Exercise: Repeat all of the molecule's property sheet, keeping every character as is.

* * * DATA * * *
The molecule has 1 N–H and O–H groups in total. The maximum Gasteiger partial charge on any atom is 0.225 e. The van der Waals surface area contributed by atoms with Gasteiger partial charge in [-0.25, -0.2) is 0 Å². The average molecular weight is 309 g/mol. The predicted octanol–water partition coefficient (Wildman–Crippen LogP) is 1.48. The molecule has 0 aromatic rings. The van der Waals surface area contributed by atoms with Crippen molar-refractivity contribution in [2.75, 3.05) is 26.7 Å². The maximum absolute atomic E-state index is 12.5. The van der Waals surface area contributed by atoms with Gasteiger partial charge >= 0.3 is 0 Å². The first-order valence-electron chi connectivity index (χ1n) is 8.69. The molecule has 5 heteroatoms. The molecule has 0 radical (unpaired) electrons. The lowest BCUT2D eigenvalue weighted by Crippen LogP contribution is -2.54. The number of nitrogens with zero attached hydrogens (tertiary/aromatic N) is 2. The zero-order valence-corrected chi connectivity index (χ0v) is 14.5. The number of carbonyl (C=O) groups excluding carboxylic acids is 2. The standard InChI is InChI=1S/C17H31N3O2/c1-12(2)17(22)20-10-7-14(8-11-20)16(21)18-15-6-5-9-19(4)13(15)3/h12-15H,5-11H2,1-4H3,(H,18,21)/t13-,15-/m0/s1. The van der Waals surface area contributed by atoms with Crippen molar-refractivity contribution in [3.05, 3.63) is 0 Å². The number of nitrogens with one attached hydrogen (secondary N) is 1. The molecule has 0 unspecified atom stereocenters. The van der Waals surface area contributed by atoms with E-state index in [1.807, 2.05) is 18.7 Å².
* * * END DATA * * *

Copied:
The molecule has 1 N–H and O–H groups in total. The maximum Gasteiger partial charge on any atom is 0.225 e. The van der Waals surface area contributed by atoms with Gasteiger partial charge in [-0.25, -0.2) is 0 Å². The average molecular weight is 309 g/mol. The predicted octanol–water partition coefficient (Wildman–Crippen LogP) is 1.48. The molecule has 0 aromatic rings. The van der Waals surface area contributed by atoms with Crippen molar-refractivity contribution in [2.75, 3.05) is 26.7 Å². The maximum absolute atomic E-state index is 12.5. The van der Waals surface area contributed by atoms with Gasteiger partial charge >= 0.3 is 0 Å². The first-order valence-electron chi connectivity index (χ1n) is 8.69. The molecule has 5 heteroatoms. The molecule has 0 radical (unpaired) electrons. The lowest BCUT2D eigenvalue weighted by Crippen LogP contribution is -2.54. The number of nitrogens with zero attached hydrogens (tertiary/aromatic N) is 2. The zero-order valence-corrected chi connectivity index (χ0v) is 14.5. The number of carbonyl (C=O) groups excluding carboxylic acids is 2. The standard InChI is InChI=1S/C17H31N3O2/c1-12(2)17(22)20-10-7-14(8-11-20)16(21)18-15-6-5-9-19(4)13(15)3/h12-15H,5-11H2,1-4H3,(H,18,21)/t13-,15-/m0/s1. The van der Waals surface area contributed by atoms with Crippen molar-refractivity contribution in [3.05, 3.63) is 0 Å². The number of nitrogens with one attached hydrogen (secondary N) is 1. The molecule has 0 unspecified atom stereocenters. The van der Waals surface area contributed by atoms with E-state index in [1.807, 2.05) is 18.7 Å².